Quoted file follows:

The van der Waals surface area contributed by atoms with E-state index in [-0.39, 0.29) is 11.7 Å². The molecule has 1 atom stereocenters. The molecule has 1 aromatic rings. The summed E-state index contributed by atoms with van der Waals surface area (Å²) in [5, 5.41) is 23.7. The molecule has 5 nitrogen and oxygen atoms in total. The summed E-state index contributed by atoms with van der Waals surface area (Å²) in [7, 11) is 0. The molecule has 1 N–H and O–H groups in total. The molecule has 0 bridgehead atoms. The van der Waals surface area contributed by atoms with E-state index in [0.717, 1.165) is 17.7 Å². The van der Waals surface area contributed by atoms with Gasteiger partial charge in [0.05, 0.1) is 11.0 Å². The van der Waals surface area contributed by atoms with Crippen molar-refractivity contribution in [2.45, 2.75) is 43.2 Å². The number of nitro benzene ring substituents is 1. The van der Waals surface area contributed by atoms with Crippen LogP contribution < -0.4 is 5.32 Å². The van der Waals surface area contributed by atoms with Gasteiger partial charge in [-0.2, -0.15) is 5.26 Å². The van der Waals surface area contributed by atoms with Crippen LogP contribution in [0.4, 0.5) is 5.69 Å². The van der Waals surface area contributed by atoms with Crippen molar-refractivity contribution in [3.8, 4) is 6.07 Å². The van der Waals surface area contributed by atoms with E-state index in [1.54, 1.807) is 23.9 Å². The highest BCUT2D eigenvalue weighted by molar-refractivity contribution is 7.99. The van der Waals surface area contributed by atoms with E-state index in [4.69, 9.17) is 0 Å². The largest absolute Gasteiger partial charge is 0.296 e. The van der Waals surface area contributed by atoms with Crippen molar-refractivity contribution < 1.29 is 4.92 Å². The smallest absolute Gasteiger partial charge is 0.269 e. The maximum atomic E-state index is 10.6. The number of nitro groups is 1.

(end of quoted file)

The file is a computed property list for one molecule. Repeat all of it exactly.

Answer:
The van der Waals surface area contributed by atoms with E-state index in [-0.39, 0.29) is 11.7 Å². The molecule has 1 atom stereocenters. The molecule has 1 aromatic rings. The summed E-state index contributed by atoms with van der Waals surface area (Å²) in [5, 5.41) is 23.7. The molecule has 5 nitrogen and oxygen atoms in total. The summed E-state index contributed by atoms with van der Waals surface area (Å²) in [7, 11) is 0. The molecule has 1 N–H and O–H groups in total. The molecule has 0 bridgehead atoms. The van der Waals surface area contributed by atoms with E-state index in [0.717, 1.165) is 17.7 Å². The van der Waals surface area contributed by atoms with Gasteiger partial charge in [0.05, 0.1) is 11.0 Å². The van der Waals surface area contributed by atoms with Crippen molar-refractivity contribution in [2.45, 2.75) is 43.2 Å². The number of nitro benzene ring substituents is 1. The van der Waals surface area contributed by atoms with Crippen LogP contribution < -0.4 is 5.32 Å². The van der Waals surface area contributed by atoms with Gasteiger partial charge in [-0.2, -0.15) is 5.26 Å². The van der Waals surface area contributed by atoms with Crippen LogP contribution in [0.4, 0.5) is 5.69 Å². The van der Waals surface area contributed by atoms with Crippen molar-refractivity contribution in [3.8, 4) is 6.07 Å². The van der Waals surface area contributed by atoms with E-state index in [1.54, 1.807) is 23.9 Å². The highest BCUT2D eigenvalue weighted by molar-refractivity contribution is 7.99. The van der Waals surface area contributed by atoms with E-state index in [4.69, 9.17) is 0 Å². The largest absolute Gasteiger partial charge is 0.296 e. The van der Waals surface area contributed by atoms with Crippen molar-refractivity contribution < 1.29 is 4.92 Å². The smallest absolute Gasteiger partial charge is 0.269 e. The maximum atomic E-state index is 10.6. The number of nitro groups is 1.